A Story of Irony: Wilmer McLean


Column: Doorway to Diversity
by Darold Ingram

This April marks the 150th Anniversary of the Civil War.

The Civil War was fought in then thousand places. From 1861-165, 3 and a half million men fought in the war. More than six hundred thousand died in it (2 percent of the American population in 1860). More Americans died in the Civil War than all other American Wars combined. On September 17th, 1862 (the Battle of Antiteam) more Americans died in a single day than any other day in our nation’s history (3,654 dead and over 23,000 wounded).

But instead of telling you a depressing story of the tremendous carnage of the year, I thought I’d tell a somewhat ironic story.

Wilmer McClean was a Virginia store owner at the beginning of the War in April 1861, he lived on a farm near the town of Manasas, Virginia; not too far from Washington. In the summer of 1861 the Civil War was just a few months old and there had been no major battle at that time. But in July 1861 the Union and Confederate armies prepared to fight each other in what would become the first major battle of the War.

The battle took place on July 21st, in Manasas, Virginia, a few hundred yards from Wilmer McLean’s doorstep. From the front door of his house McClean watched the two massive armies do battle in his front yard. As the battle raged on, a Union artillery shell tore through his house and exploded in his kitchen. No one was hurt, but Wilmer McClean had had enough.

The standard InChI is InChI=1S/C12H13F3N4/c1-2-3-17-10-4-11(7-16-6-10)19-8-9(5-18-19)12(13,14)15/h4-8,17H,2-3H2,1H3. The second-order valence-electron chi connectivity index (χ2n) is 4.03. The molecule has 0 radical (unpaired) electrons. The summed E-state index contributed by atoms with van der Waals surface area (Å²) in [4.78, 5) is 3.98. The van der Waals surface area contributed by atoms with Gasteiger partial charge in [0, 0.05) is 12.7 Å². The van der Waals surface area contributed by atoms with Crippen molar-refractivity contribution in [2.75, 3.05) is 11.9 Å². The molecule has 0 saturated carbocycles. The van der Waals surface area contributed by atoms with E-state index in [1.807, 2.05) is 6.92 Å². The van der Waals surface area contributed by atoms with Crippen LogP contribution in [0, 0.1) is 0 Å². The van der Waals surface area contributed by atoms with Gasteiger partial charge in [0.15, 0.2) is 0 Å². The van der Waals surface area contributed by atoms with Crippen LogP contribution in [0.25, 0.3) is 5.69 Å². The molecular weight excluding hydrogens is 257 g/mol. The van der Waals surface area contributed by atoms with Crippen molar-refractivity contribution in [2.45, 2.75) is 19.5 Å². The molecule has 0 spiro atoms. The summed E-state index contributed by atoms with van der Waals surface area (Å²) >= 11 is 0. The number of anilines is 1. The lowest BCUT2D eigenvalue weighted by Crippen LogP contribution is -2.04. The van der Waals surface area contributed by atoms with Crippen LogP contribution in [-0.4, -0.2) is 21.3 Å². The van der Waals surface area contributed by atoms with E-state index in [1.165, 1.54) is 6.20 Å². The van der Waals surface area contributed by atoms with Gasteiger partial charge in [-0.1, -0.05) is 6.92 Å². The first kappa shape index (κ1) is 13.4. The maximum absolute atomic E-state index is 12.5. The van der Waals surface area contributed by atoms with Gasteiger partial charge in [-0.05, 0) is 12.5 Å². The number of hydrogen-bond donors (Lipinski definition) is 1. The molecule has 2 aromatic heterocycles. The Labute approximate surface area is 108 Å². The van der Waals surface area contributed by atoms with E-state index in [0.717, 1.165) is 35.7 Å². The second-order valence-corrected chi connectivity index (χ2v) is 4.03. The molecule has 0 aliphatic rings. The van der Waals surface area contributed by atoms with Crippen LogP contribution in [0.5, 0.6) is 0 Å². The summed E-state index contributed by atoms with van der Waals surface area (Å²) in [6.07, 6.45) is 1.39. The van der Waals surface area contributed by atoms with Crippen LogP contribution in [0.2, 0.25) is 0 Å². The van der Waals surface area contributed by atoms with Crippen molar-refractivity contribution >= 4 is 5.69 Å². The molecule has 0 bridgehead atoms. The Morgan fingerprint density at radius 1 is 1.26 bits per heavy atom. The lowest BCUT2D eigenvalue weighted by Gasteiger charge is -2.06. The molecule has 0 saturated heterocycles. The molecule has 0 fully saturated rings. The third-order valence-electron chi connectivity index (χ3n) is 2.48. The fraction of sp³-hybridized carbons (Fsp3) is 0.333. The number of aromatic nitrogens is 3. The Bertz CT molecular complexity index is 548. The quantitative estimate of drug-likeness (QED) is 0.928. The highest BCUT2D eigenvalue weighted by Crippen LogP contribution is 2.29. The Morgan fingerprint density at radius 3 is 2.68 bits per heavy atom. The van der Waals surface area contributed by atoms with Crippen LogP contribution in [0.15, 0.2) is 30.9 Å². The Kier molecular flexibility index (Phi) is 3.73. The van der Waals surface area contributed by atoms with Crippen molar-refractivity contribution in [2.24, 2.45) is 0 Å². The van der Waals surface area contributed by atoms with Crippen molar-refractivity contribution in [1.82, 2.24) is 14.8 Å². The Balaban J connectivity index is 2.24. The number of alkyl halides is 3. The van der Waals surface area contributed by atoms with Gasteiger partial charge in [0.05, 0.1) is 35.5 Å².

Shortly after the battle McLean packed up his things and moved his family from Manasas, knowing perfectly well that more battle was to be expected in an area so close to Washington. He moved his family 120 miles Southeast to a small town, called Appomattox County, Virginia. His new residence was near a small crossroads called Appomattox Courthouse.

And it was here that four years later, as the war was drawing to an end, Confederate General Robert E. Lee would agree to surrender his army, The Army of Northern Virginia, to Union General Ulysses S. Grant; virtually ending the war.

A house was needed to provide a meeting place for the two generals to draw the documents of surrender and have them signed and approved as necessary. As Confederate soldiers went thought the small town, the came upon, you guessed it, the house of Wilmer McLean. Reluctantly, McLean allowed his house to be used by the two Generals to meet and discuss the terms of surrender.

On April 9th, 1865 Wilmer McLean looked on as the two great generals met in his living room, drew the papers making the surrender official, and ending the war.

Until the day he died Wilmer McLean could honestly say “The War began in my kitchen, and ended in my living room!”

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~ by daroldingram on April 5, 2011.

One Response to “A Story of Irony: Wilmer McLean”

  1. How interesting!!! There are more and more facts about the Civil War that amaze me. What an insane time in our country’s history! Glad I didn’t have to deal with that in my kitchen or living room!!

    -Caitlin

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